Teacher Compensation: North Carolina

Teacher

How Much To Pay A Teacher

I was a teacher.  My dad retired a teacher.  Many friends and family are still teachers.  Further, other than that family, teachers were some of the most influential people in my life  hell, one teacher is largely responsible for the man I am today.

And my kids have teachers.  Lots of ’em.

I. Love. Teachers

So, when asked how much we should pay teachers I come back to this:

We should pay good teachers more than we pay bad teachers.

If The Teacher’s Union Represented NFL

If we used the same system of pay for professional sports as we do teachers, the Minnesota Vikings would still have Fran Tarkenton as their quarterback, Chuck Forman astheir running back, Fred Cox as their kicker and Alan Page would never have been a Supreme Court Justice in Minnesota.

Peyton Manning wouldn’t have a job.

We need to pay teachers in a way and manner that reflects their value – not their age.

I didn’t leave teaching because I wasn’t getting paid enough – I left teaching because I was never gonna get paid more than the shitty teachers I taught with.

Reward Merit – Punish Incompetence

There is no argument that will sway me from my belief that teaching ability is:

A:  A skill with a normal distribution

B:  Can be measured

That being said, you simply identify the best teachers and give them raises and bonuses.  In parallel, you identify the worst teachers, give them smaller raises and/or fire them – replace them with better teachers.

Pure and simple.

Look around and catalog the highest paid professions and you will see a merit based system that does not allow for the inability to terminate employment and/or adjust compensation increments.

For example, I work in a field that is compensated very well.  Yet I have no control over my boss’s desire to retain me day to day save me delivering on my assigned duties.  I have no guarantee of a job, no years of experience protection in the event of layoffs.  I am at “at will” employee and am highly motivated to excel at my job.

Teachers – not so much.

So, how does the governor of North Carolina, Pat McCrory, deliver?

Greensboro, N.C. — In addition to seeking raises for teachers this year, Gov. Pat McCrory said Tuesday that he would like to overhaul their pay structure so the best teachers and those in competitive fields are compensated appropriately.

Addressing a group of state lawmakers at a Greensboro retreat hosted by the Hunt Institute, McCrory said he and education adviser Eric Guckian would roll out details of their plans in the coming weeks.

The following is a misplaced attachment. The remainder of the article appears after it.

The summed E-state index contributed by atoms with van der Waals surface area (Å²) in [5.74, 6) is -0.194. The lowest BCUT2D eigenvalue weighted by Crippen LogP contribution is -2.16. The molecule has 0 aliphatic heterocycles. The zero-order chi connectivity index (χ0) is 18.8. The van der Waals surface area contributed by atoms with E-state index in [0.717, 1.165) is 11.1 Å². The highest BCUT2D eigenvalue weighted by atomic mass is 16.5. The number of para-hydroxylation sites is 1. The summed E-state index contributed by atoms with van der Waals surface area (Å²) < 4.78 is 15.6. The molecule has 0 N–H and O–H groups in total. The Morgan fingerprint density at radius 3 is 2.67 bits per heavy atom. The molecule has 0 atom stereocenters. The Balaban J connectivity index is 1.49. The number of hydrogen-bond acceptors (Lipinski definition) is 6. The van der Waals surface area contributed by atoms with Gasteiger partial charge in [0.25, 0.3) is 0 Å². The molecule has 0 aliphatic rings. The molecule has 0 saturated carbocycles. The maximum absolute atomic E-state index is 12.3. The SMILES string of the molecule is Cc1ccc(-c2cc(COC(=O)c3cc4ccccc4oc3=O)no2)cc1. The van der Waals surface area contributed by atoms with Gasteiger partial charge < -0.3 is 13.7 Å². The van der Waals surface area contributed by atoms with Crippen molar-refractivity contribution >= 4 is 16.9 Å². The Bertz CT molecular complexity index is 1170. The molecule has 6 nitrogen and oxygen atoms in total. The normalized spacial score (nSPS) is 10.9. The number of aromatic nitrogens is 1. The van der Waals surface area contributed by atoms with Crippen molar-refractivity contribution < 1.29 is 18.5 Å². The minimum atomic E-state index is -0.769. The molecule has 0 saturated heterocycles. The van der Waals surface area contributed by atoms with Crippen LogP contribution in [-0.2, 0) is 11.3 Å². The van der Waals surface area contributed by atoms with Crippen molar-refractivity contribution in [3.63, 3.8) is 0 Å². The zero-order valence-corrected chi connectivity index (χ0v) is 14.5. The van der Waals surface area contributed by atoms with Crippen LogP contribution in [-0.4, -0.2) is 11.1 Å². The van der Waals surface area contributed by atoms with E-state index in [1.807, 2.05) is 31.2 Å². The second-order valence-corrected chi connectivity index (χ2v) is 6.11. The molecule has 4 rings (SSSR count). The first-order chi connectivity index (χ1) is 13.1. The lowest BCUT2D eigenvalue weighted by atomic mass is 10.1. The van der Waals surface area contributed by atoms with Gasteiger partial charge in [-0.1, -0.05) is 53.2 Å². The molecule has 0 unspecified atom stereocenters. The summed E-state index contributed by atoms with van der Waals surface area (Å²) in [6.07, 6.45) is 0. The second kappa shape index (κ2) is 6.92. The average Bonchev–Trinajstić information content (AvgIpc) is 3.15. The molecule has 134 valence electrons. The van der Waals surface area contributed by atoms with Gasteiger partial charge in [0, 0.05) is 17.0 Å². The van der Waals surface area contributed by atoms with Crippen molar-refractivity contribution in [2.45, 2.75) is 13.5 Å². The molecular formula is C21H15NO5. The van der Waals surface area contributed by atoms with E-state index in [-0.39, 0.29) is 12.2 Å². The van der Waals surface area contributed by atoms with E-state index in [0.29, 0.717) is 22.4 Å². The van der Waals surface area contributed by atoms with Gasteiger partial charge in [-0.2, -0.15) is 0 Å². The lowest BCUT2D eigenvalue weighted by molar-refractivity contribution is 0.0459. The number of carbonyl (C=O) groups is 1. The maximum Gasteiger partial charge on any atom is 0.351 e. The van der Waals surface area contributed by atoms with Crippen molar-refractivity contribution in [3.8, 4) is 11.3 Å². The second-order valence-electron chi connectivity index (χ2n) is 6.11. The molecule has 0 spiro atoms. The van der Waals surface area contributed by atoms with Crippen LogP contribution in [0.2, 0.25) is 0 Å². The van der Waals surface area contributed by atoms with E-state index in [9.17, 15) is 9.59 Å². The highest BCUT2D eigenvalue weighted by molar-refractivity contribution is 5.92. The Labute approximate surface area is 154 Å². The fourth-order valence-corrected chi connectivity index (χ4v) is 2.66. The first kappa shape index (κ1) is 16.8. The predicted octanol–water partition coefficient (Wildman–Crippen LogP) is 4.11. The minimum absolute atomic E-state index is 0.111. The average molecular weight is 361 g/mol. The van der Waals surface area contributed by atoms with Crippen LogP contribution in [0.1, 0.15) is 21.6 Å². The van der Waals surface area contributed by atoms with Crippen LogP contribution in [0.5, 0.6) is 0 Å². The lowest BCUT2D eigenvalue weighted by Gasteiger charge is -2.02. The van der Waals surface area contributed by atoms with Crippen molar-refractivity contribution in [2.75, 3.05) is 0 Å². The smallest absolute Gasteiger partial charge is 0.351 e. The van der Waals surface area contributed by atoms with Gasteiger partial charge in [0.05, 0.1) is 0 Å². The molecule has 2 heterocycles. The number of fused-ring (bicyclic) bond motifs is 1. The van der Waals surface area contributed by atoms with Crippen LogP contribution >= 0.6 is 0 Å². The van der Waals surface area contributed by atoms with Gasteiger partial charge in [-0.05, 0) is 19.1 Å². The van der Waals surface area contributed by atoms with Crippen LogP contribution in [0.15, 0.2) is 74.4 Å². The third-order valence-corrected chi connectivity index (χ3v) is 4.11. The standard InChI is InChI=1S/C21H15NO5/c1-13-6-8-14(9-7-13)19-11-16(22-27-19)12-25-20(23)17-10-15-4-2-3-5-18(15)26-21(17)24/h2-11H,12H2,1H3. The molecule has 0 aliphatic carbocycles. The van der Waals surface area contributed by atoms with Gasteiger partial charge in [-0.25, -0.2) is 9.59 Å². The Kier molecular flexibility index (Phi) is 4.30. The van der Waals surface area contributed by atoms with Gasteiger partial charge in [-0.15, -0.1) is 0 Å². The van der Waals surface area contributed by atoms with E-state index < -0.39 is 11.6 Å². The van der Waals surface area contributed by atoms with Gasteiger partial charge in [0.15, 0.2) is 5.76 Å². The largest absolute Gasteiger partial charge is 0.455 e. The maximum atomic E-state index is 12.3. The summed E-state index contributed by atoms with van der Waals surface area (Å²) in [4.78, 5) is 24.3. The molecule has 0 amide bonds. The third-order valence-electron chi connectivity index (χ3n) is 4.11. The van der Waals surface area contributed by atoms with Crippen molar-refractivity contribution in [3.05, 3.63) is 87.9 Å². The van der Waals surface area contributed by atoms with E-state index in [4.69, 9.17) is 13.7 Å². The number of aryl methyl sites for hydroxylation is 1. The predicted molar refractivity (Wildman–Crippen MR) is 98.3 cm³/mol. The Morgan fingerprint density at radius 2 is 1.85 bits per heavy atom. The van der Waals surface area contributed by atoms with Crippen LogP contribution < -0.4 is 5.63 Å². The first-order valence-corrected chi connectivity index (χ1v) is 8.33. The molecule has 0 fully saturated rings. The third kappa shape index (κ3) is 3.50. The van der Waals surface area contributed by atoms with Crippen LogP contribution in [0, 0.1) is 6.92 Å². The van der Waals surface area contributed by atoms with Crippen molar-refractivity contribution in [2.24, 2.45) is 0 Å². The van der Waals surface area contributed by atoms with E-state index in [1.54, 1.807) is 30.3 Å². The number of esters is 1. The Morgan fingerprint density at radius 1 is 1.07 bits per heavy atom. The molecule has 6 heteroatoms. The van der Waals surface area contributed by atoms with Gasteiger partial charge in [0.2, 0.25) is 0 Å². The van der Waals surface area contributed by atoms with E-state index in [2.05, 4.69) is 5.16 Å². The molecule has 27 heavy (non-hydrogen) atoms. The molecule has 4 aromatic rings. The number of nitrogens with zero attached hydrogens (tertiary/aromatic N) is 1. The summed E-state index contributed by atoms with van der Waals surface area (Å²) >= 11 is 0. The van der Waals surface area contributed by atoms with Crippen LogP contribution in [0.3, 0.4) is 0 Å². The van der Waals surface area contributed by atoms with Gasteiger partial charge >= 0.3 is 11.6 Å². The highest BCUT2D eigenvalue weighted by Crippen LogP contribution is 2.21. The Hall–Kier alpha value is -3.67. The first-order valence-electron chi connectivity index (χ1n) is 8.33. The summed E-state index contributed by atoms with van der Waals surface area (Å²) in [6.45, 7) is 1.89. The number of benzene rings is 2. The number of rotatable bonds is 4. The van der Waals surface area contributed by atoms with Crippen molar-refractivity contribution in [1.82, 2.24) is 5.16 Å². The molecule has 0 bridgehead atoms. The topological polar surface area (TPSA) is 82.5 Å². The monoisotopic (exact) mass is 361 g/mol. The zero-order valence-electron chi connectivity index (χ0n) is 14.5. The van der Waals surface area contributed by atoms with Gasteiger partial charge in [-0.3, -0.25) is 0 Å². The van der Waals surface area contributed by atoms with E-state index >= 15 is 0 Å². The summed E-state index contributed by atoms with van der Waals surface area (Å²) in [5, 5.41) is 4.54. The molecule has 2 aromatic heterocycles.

The governor said the initiatives are built on the framework of rewarding and respecting teachers and allowing them to advance professionally in the classroom.

Pretty close to what I am calling for; pay the best fire the worst.

And I didn’t even discuss paying a Sr. High math teacher more than a grade school phy ed teacher.

Sheesh.

 

7 responses to “Teacher Compensation: North Carolina

  1. Pino, count me as the rare liberal who thinks the Teachers Union has way too much power and is part of the problem.

    You say ‘love teachers’; I’d add ‘value learning’. Sometimes that’s part of the problem too.

    • The problem is public employee unions in general, something even that Liberal icon FDR was opposed to. In the private sector, the power of the union is checked by reality — there’s only so much profit a union can secure for its members, and we saw with the GM 9-figure bailout when happens when those checks are ignored (“too big to fail!”). But the public sector is always “too big to fail” all the time, so the union ends up becoming a super-constituency, buying legislators outright and securing compensation in ways undreamed of by their private sector peers. It is corruption through-and-through.

      • The problem is public employee unions in general, something even that Liberal icon FDR was opposed to.

        A fact that most of the Left forgets. Or ignores.

        The union machinery is little more than a legal shakedown that pads the pockets of liberal politicians and the union bosses.

    • Pino, count me as the rare liberal who thinks the Teachers Union has way too much power and is part of the problem.

      Huzzah!

      I am saddened deeply that the method of education we have today is the same as it was 200 years ago.

      You say ‘love teachers’; I’d add ‘value learning’. Sometimes that’s part of the problem too.

      Indeed.

      I taught with a cat who joined the profession simply because it allowed him 3 months off.

      • Of course for every one like that guy, we all know teachers who give way above and beyond and care desperately about their kids.

        • Of course for every one like that guy, we all know teachers who give way above and beyond and care desperately about their kids.

          To be sure! I love excellence, and excellence in teaching is magical!

          • Re outdated methods – absolutely right pino. The way subjects are separated and students moved along – in the hundreds – from one room to another – seems antiquated like an assembly line.

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